Seborrheic Keratosis

(Benign Skin Tumors)



Seborrheic keratosis is a type of non-cancerous growth on the top layer of skin. These growths may look like warts.

Seborrheic keratoses are not contagious, do not spread, or do not turn into cancerous tumors. In most cases, treatment is not required.



The direct cause of seborrheic keratosis is unknown, but it may be linked to genetics.

Risk Factors

Risk Factors

Seborrheic keratosis is more common in people aged 40 years and older and in those with a family history.



Seborrheic keratosis are thick growths that may:

  • Look yellow, tan, brown, white, or black
  • Be waxy or look like warts
  • Be round, flat, or oval in shape
  • Be itchy when irritated by clothing or jewelry
  • Appear anywhere on the skin

Some people have one lesion, but it is more common to have many.

It may be hard to detect the difference between seborrheic keratosis and melanoma, a potentially fatal skin cancer. It is important to see your doctor anytime new or changing skin lesions are noticed.



Your doctor will ask about your symptoms and medical history. A physical exam will be done. Your doctor can usually make a diagnosis upon examination of the skin growth. You may need further testing, such as a skin biopsy, to rule out other skin conditions.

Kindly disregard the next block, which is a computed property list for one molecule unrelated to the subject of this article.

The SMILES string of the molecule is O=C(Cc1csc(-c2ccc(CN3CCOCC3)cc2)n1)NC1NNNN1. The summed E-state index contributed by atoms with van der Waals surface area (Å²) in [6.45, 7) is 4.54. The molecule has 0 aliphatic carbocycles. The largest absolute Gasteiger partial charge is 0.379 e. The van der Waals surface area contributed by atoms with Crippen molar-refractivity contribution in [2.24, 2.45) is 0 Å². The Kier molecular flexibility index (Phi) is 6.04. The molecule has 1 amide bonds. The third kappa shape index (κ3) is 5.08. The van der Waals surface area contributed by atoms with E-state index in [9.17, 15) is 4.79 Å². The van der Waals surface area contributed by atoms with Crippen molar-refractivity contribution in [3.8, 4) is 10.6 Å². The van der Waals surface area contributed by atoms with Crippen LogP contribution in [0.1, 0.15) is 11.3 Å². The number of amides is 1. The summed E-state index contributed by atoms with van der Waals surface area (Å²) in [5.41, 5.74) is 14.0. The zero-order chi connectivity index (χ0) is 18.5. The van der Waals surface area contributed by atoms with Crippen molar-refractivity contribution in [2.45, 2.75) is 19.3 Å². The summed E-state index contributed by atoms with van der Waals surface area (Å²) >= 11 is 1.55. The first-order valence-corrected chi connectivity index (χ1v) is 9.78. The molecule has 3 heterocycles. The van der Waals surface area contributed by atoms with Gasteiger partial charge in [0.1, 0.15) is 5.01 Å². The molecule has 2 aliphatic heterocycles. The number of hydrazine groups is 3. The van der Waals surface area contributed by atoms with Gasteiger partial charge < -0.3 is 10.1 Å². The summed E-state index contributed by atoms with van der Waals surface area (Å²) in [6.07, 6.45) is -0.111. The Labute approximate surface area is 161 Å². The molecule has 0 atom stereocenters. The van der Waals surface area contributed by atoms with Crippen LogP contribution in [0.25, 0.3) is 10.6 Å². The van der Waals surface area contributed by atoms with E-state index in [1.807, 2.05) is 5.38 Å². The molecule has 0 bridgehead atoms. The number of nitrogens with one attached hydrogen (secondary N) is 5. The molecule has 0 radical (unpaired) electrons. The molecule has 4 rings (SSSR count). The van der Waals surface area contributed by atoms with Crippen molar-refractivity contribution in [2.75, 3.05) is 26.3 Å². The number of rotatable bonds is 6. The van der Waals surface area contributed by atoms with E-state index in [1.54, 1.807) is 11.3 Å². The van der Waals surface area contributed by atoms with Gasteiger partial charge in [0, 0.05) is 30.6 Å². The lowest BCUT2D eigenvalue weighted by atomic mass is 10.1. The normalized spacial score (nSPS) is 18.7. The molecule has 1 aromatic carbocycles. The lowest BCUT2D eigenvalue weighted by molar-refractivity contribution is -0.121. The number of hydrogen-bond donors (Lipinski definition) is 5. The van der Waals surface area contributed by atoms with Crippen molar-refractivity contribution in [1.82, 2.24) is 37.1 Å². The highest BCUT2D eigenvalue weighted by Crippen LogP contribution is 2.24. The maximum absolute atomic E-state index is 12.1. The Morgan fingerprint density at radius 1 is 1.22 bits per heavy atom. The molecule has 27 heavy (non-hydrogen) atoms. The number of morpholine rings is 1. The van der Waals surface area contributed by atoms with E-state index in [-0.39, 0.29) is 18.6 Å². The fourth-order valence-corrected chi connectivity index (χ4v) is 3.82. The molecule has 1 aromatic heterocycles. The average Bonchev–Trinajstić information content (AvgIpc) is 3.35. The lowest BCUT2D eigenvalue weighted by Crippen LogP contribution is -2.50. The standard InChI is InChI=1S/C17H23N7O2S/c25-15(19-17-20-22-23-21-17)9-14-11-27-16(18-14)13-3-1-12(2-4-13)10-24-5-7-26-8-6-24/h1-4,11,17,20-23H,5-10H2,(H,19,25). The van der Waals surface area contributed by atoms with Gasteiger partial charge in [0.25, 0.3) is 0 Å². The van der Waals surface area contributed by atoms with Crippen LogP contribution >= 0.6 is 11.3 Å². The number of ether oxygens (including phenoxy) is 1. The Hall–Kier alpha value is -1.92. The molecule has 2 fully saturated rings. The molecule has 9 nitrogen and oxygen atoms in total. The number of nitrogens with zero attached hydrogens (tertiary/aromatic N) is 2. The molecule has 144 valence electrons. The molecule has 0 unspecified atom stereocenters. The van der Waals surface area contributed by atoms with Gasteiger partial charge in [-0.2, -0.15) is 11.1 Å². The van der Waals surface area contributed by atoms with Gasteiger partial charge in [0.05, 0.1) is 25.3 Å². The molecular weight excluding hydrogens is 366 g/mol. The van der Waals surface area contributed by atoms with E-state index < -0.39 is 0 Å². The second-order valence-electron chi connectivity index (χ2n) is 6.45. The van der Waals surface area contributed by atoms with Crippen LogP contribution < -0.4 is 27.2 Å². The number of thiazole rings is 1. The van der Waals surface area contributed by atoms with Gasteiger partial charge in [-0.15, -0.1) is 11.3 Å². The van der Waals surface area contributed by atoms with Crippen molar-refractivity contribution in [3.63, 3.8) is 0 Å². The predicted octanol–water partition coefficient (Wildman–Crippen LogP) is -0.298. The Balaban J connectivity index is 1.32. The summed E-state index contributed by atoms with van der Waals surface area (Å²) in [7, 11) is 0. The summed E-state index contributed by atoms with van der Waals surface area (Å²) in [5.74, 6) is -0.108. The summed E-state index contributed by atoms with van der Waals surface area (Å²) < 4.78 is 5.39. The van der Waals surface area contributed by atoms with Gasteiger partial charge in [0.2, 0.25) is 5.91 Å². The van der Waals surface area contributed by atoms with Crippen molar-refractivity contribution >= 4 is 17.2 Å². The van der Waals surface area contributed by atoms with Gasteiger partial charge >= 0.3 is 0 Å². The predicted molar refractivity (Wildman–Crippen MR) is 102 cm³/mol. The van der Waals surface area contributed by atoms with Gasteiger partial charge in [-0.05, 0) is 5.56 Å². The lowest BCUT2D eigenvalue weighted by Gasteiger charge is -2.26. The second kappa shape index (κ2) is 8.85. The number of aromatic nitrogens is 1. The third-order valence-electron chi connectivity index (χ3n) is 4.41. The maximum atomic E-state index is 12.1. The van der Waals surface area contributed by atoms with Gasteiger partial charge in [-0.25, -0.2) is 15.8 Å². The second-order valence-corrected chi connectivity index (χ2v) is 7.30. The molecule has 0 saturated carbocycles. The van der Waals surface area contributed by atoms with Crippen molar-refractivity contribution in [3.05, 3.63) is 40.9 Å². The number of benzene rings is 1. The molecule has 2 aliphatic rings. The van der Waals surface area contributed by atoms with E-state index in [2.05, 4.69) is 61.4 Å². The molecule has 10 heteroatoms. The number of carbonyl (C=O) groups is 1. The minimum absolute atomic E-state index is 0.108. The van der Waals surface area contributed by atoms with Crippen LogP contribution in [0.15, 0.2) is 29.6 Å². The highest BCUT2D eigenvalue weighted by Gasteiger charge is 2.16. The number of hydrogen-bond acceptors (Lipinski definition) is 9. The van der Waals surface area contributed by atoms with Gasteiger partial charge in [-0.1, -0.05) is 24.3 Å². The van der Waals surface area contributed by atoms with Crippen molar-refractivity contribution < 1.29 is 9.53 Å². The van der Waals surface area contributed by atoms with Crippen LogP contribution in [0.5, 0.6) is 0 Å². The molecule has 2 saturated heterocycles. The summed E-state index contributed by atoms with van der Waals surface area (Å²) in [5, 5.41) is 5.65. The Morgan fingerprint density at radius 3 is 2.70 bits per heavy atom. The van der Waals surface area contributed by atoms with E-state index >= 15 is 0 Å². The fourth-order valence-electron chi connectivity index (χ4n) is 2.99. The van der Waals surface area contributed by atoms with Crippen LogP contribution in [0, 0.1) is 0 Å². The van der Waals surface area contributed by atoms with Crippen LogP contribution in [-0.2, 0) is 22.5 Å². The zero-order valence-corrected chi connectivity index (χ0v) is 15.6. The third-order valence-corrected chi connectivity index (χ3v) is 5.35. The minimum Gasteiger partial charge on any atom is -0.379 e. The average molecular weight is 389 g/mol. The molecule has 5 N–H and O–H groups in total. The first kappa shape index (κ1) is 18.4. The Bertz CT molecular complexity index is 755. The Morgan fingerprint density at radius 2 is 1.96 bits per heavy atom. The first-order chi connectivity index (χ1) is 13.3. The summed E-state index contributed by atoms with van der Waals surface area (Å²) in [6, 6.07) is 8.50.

Punch Biopsy of the Skin

Copyright © Nucleus Medical Media, Inc.



Talk with your doctor about the best treatment plan for you. Seborrheic keratoses do not pose a threat to your health. The best course of action may be to leave them alone. If they itch or become irritated, or if you feel they affect your appearance, they can be removed.

Treatment options include:


If you have irritated seborrheic keratoses, your doctor may recommend topical corticosteroids.


In some cases, you and your doctor may decide to remove the seborrheic keratoses. Surgical options include:

  • Freezing the growth, which falls off a few days later
  • Removal with a razor or scalpel
  • Laser surgery to burn the growth off



There are no current guidelines to prevent seborrheic keratosis.


American Academy of Dermatology

Family Doctor—American Academy of Family Physicians


Canadian Dermatology Association

The College of Family Physicians of Canada


Common benign skin lesions. EBSCO DynaMed website. Available at:
Updated May 6, 2014. Accessed September 2, 2015.

Seborrheic keratosis. American Academy of Dermatology website. Available at:—t/seborrheic-keratoses
Accessed September 2, 2015.

Seborrheic keratosis. American Osteopathic College of Dermatology website. Available at:
Accessed September 2, 2015.

Last reviewed September 2015 by James Cornell, MD
Last Updated: 9/2/2015

Leave a Reply